# Take very long time to solve the nonlinear 1-D PDE with NDSolve

I am trying to solve the nonlinear PDE, recently. The formulas are given as with the conditions I write the numerical code to solve it. The code is written as

sys = {b*(u[r, t] - m[r, t]) +
D[u[r, t], {t}] == (-D[u[r, t], {r}])^((1 - n)/n)*
((kd^(1/n)*D[u[r, t], {r}, {r}])/
n + (kd^(1/n)*D[u[r, t], {r}])/r),
l*D[m[r, t], {t}] == b*(u[r, t] - m[r, t]),
Derivative[1, 0][u][rw, t] == -(2^n/(kd*rw^n)), u[R, t] == e,
u[r, e] == e, m[r, e] == e};
sol = NDSolve[sys, {u, m}, {r, rw, R}, {t, e, T},
MaxStepSize -> {0.01, 1},
Method -> {"MethodOfLines",
"DifferentiateBoundaryConditions" -> {True, "ScaleFactor" -> T}}]


To verify the numerical results, the semianalytical solution is used. When n =1, the equations are linear. The code is

Vi[n_, i_] :=
Vi[n, i] = (-1)^(i + n/2) Sum[
k^(n/2) (2 k)! /( (n/2 - k)! k! (k - 1)! (i - k)! (2 k -
i)! ), { k, Floor[ (i + 1)/2 ], Min[ i, n/2] } ] // N;
Stehfest[F_, s_, t_, n_: 16] :=
If[n > 16, Message[Stehfest::optimalterms, n];
If[ OddQ[n], Message[Stehfest::odd, n];
"Enter an even number of terms",
If[n > 32, Message[Stehfest::terms, n];
" Try a smaller value for n. Maximum allowable n is 32 ",
Log/t Sum[ Vi[n, i]*F /. s -> i Log/t , {i, 1, n} ] ]],
If[ OddQ[n], Message[Stehfest::odd, n];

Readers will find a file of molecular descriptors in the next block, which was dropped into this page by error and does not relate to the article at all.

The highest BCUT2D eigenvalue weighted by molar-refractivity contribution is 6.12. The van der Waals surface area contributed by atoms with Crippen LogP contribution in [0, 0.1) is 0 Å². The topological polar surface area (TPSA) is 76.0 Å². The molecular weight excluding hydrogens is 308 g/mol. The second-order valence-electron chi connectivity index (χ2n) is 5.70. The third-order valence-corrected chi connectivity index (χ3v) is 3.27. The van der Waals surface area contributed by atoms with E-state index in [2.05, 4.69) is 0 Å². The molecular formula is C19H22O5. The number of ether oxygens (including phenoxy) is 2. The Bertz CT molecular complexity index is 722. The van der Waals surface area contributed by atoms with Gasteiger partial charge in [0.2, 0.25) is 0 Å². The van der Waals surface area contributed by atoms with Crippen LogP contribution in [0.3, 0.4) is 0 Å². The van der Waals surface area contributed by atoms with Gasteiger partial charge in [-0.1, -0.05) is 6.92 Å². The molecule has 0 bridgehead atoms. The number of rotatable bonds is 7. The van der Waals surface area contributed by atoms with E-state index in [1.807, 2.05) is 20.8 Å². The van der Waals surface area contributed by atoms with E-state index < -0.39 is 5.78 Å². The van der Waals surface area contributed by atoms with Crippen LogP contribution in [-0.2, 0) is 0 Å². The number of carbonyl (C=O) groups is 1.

"Enter an even number of terms",
If[n > 32, Message[Stehfest::terms, n];
" Try a smaller value for n. Maximum allowable n is 32.",
Log/t Sum[
Vi[n, i]*F /. s -> i Log/t , {i, 1, n} ] ]]]  // N;
s[r_, t_] :=
Stehfest[(2^(2 + n) r^(1/2 - n/2)
rw BesselK[(-1 + n)/(-3 + n), -((
r^(3/2 - n/2) Sqrt[(2^(1 + n) n p (b + p l + b l))/(
kd (b + p l))])/(-3 + n))])/(kd p (rw^2 Sqrt[(
2^(1 + n) n p (b + p l + b l))/(kd (b + p l))]
BesselK[
2/(-3 + n), -((
rw^(3/2 - n/2) Sqrt[(2^(1 + n) n p (b + p l + b l))/(
kd (b + p l))])/(-3 + n))] +
rw^2 Sqrt[(2^(1 + n) n p (b + p l + b l))/(kd (b + p l))]
BesselK[(
2 (-2 + n))/(-3 + n), -((
rw^(3/2 - n/2) Sqrt[(2^(1 + n) n p (b + p l + b l))/(
kd (b + p l))])/(-3 + n))] +
2 (-1 + n) rw^((1 + n)/2)
BesselK[(-1 + n)/(-3 + n), -((
rw^(3/2 - n/2) Sqrt[(2^(1 + n) n p (b + p l + b l))/(
kd (b + p l))])/(-3 + n))])), p, t, 16]


I compared the results and found that the curves predicted by numerical solution and semianalytical solution are close to each other. It represents the MaxStepSize is valid.

The parameters is given as

kd = 10;
n = 1;
T = 1000;
rw = 0.025;
R = rw + Sqrt[(Pi*T)/1.4];
b = 0.5;
l = 50;
e = 5./10^10;


With the result

S0 = {#, s[5/10, #]} & /@ Exp@N@Range[-2, Round@Log@T, 1/4];
ap1 = ListLogLogPlot[S0]; np1 =
LogLogPlot[u[5/10, t] /. sol, {t, 0.1, T}]; Show[ap1, np1,
PlotRange -> All] However, as n is larger than 1 (e.g., n = 1.1, 1.5, and 2), the procedure of the solving the nonlinear equation is stuck. Is there anything wrong in my numerical code? How can I fix it? Thank you.

• The code contains the undefined quantity \[Epsilon], and api is an empty plot. May 6 '18 at 14:40
• Sorry, [Epsilon] should be replaced by e. the semianalytical solution should start the kernel thus api would display the result. May 7 '18 at 3:53

The computation has two difficulties. First, there is an inconsistency between initial and boundary conditions at r == t == 0, and second, (-D[u[r, t], r])^((1 - n)/n) sometimes is very large or yields complex numbers for n > 1. With sys as in the question, and T == 10 (to save computational time and focus on small t) in

kd = 10; n = 1; T = 10; rw = 0.025; R = rw + Sqrt[(Pi*T)/1.4]; b = 0.5; l = 50;
e = 5./10^10;